Petals fall from the dome of St Paul's cathedral during a minute's silence to remember the victims of the 7/7 bombings, on the tenth anniversary of the terror attack.
Just before a bomb went off on his No.30 bus on 7 July 2005, George Psaradakis had advised passengers to alight and walk because of traffic. "I wish all of them had got off," he tells Channel 4 News.
Seeing our camera and tripod, tourists around St Paul's and Aldgate constantly approach to ask what is going on. No need for any inquiries a decade ago as the streets fell empty.
A study by the Met Office suggests that hot summers are likely to become more common in the UK by the end of the century.
US comedian Bill Cosby admitted he obtained sedatives he intended to give to young women before sex, according to court documents.
London Underground and unions will negotiate to avoid 24-hour walkout due to start on Wednesday evening, which could mean "not a single train will run".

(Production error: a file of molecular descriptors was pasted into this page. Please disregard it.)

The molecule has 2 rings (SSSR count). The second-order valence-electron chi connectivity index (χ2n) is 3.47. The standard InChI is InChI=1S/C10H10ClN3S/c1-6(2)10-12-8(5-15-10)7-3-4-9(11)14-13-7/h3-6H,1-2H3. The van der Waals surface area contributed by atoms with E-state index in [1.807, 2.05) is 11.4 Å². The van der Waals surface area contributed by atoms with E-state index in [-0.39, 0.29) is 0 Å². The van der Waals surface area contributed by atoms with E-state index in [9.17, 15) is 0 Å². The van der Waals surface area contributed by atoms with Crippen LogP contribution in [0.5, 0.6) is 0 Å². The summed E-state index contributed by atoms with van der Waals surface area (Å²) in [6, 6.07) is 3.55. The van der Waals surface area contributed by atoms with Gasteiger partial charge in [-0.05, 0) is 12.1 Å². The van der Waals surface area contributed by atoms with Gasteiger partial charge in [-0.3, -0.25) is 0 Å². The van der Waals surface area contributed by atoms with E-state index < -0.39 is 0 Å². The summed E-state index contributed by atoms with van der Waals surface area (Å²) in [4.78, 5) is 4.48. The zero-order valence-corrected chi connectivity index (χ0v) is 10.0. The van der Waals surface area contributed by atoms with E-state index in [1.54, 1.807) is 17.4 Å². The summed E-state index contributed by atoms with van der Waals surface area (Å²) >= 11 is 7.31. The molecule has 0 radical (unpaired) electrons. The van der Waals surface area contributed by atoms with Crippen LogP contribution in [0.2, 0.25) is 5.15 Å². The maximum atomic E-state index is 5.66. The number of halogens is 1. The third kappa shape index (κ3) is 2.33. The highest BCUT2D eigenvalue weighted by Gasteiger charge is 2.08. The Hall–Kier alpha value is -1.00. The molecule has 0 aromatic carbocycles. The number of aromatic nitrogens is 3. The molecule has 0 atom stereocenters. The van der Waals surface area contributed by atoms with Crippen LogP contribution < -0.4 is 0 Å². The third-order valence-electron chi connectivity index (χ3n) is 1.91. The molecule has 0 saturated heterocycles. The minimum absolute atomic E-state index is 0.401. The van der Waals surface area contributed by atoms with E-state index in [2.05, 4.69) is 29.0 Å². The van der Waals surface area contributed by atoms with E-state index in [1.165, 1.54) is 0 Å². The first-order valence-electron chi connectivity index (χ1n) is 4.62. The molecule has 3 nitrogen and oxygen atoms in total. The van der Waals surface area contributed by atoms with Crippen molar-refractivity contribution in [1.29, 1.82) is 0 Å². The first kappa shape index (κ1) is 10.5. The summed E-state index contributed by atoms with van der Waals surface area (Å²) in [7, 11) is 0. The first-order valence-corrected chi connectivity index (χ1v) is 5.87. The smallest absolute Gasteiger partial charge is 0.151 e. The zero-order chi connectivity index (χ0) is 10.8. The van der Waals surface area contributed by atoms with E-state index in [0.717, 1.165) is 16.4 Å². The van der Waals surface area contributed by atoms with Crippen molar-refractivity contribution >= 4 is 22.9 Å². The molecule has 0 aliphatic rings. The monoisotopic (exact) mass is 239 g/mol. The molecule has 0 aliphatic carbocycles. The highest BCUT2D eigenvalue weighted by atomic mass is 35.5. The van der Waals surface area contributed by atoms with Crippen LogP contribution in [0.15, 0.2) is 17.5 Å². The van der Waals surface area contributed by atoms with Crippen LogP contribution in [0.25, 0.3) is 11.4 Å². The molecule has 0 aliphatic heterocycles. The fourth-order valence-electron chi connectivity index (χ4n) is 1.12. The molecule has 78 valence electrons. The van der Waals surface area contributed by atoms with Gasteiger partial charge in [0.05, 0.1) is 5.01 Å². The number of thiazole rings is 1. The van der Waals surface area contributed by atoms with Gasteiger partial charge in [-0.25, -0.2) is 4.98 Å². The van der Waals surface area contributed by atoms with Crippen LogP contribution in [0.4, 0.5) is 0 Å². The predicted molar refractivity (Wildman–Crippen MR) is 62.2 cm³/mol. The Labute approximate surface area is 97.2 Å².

If Angela Merkel has her way, the euphoria in Athens about Sunday's referendum result will prove short lived. There is a discernible hardening of attitudes in Berlin.
Simon Danczuk, the MP who helped to expose the child sex abuse committed by Cyril Smith, tells Channel 4 News about his decision to step back from campaigning to seek help for depression.
The no vote in Greece may be causing political shock and awe but stock markets in Europe reacted with relative calm this morning. The same, however, can't be said for what has been happening in China.
Boko Haram militants are suspected of marking 100 days since Nigeria's election with two bloody attacks that kill 44 people in the Nigerian city of Jos, capital of the Plateau state.
Berlin had calculated that the Greek people would come to their senses and vote yes. The opposite happened - and Chancellor Merkel must now untangle a Gordian knot of a problem.
The government will want to give clear advice to tourists heading for Greece (in a few weeks' time that includes quite a few MPs, I understand, who have holidays booked there).
Why did Varoufakis go? The official reason, on his blog, was pressure from creditors. But there are a whole host of other reasons that made it easier for him to decide to yield to it.
Despite a resounding no vote in the referendum, Greek Finance Minister Yanis Varoufakis announces on Monday he is stepping down to ease the way to a new aid deal.
Zoe Konstantopoulou, senior Syriza politician and speaker of the Greek parliament, tells Channel 4 News that a no vote in the country's referendum is the beginning of a new era for Europe.